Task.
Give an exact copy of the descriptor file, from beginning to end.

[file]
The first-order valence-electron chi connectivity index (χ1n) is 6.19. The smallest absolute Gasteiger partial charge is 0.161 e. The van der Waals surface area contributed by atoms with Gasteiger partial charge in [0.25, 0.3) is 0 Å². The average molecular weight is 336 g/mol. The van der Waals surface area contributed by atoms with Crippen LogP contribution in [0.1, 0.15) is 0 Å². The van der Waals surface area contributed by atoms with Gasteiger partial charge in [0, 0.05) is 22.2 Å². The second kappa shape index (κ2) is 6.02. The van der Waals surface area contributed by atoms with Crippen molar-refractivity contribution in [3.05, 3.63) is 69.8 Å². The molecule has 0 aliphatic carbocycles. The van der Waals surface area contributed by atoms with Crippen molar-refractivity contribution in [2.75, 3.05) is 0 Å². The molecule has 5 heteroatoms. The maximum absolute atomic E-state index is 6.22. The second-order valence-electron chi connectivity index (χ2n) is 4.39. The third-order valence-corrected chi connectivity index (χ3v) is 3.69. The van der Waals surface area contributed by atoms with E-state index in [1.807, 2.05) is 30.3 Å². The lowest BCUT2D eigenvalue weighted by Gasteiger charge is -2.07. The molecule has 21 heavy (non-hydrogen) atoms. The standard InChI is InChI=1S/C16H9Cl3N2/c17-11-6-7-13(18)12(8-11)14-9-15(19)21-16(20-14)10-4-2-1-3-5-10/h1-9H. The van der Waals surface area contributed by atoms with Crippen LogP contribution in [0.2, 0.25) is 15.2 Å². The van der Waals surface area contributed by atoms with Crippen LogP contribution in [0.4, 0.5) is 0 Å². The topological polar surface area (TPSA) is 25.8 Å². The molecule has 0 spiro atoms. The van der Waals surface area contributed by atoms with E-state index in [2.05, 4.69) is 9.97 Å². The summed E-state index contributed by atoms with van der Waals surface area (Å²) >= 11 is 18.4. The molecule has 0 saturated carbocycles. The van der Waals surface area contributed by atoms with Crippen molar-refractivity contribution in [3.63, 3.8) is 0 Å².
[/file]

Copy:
The first-order valence-electron chi connectivity index (χ1n) is 6.19. The smallest absolute Gasteiger partial charge is 0.161 e. The van der Waals surface area contributed by atoms with Gasteiger partial charge in [0.25, 0.3) is 0 Å². The average molecular weight is 336 g/mol. The van der Waals surface area contributed by atoms with Crippen LogP contribution in [0.1, 0.15) is 0 Å². The van der Waals surface area contributed by atoms with Gasteiger partial charge in [0, 0.05) is 22.2 Å². The second kappa shape index (κ2) is 6.02. The van der Waals surface area contributed by atoms with Crippen molar-refractivity contribution in [3.05, 3.63) is 69.8 Å². The molecule has 0 aliphatic carbocycles. The van der Waals surface area contributed by atoms with Crippen molar-refractivity contribution in [2.75, 3.05) is 0 Å². The molecule has 5 heteroatoms. The maximum absolute atomic E-state index is 6.22. The second-order valence-electron chi connectivity index (χ2n) is 4.39. The third-order valence-corrected chi connectivity index (χ3v) is 3.69. The van der Waals surface area contributed by atoms with E-state index in [1.807, 2.05) is 30.3 Å². The lowest BCUT2D eigenvalue weighted by Gasteiger charge is -2.07. The molecule has 21 heavy (non-hydrogen) atoms. The standard InChI is InChI=1S/C16H9Cl3N2/c17-11-6-7-13(18)12(8-11)14-9-15(19)21-16(20-14)10-4-2-1-3-5-10/h1-9H. The van der Waals surface area contributed by atoms with Crippen LogP contribution in [0.2, 0.25) is 15.2 Å². The van der Waals surface area contributed by atoms with Crippen LogP contribution in [0.4, 0.5) is 0 Å². The topological polar surface area (TPSA) is 25.8 Å². The molecule has 0 spiro atoms. The van der Waals surface area contributed by atoms with E-state index in [2.05, 4.69) is 9.97 Å². The summed E-state index contributed by atoms with van der Waals surface area (Å²) >= 11 is 18.4. The molecule has 0 saturated carbocycles. The van der Waals surface area contributed by atoms with Crippen molar-refractivity contribution in [3.63, 3.8) is 0 Å².